Russo-Ukrainian conflict

Xavier L. Skillens, Student Writer

Since February 24th, Russia and Ukraine have been embroiled in a war that has swept its influence across continents, polarizing people and economies alike due to its sheer complexity. The Russian Federation, under Vladimir Putin, has stated that they must go to war for, as Putin states, “Focused on their own goals, the leading NATO countries are supporting the far-right nationalists and neo-Nazis in Ukraine, those who will never forgive the people of Crimea and Sevastopol for freely making a choice to reunite with Russia. They will undoubtedly try to bring war to Crimea just as they have done in Donbass, to kill innocent people just as members of the punitive units of Ukrainian nationalists and Hitler’s accomplices did during the Great Patriotic War. They have also openly laid claim to several other Russian regions. If we look at the sequence of events and the incoming reports, the showdown between Russia and these forces cannot be avoided. It is only a matter of time. They are getting ready and waiting for the right moment. Moreover, they went as far as aspire to acquire nuclear weapons. We will not let this happen.”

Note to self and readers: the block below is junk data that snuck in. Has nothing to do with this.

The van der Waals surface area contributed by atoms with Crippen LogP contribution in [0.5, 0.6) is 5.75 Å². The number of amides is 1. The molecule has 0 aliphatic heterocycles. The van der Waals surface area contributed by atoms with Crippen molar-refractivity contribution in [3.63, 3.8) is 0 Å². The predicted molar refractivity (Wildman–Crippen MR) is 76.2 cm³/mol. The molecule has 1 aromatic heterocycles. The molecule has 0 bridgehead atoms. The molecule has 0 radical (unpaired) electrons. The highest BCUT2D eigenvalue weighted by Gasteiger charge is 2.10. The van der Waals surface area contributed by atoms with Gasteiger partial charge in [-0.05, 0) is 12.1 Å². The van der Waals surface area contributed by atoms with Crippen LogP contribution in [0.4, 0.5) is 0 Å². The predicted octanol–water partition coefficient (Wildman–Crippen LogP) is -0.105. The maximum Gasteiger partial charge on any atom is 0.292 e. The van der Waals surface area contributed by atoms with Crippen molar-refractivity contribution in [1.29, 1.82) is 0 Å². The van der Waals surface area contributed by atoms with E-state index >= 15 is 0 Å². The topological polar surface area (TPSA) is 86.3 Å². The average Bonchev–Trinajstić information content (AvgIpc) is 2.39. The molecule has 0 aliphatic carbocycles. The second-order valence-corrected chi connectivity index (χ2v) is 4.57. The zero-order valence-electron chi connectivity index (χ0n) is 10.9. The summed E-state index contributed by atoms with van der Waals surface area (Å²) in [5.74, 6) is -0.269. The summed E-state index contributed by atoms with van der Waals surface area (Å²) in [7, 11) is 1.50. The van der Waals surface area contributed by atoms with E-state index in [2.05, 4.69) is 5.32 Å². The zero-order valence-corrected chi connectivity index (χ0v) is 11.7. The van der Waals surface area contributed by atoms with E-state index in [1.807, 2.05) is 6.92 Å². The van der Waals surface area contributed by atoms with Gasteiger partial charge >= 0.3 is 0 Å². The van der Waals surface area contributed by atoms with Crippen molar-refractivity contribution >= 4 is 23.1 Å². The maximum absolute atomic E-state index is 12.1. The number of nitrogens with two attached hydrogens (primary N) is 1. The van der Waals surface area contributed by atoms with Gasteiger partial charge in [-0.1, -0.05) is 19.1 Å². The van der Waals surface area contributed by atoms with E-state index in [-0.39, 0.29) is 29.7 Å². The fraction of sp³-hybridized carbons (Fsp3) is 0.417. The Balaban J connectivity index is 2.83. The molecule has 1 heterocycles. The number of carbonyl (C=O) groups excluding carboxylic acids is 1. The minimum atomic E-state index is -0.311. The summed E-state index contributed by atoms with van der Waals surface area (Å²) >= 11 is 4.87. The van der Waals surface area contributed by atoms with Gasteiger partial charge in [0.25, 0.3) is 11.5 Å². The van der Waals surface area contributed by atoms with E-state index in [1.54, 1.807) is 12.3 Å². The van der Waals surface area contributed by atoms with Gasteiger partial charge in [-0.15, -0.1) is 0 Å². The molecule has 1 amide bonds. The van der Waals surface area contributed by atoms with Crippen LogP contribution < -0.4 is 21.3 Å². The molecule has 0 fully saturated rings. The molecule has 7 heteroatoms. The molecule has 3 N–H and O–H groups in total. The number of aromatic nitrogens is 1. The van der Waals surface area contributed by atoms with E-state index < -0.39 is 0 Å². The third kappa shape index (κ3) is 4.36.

Of course, this is one of the many reasons why Russia has decided to launch its “special military operation” against Ukraine, but as it stands, this is a good driving factor as to why they’re invading the country in the first place, from their perspective at least. From the Ukrainian side of things, president Zelenskyy has stated, “We know for sure that we don’t need this war. Not a cold war, not a hot war. Not a hybrid one. But if we are attacked by [enemy] troops, if they try to take our country away from us, our freedom, our lives, the lives of our children, we will defend ourselves. Not attack, but defend ourselves. And when you attack us, you will see our faces, not our backs, but our faces.”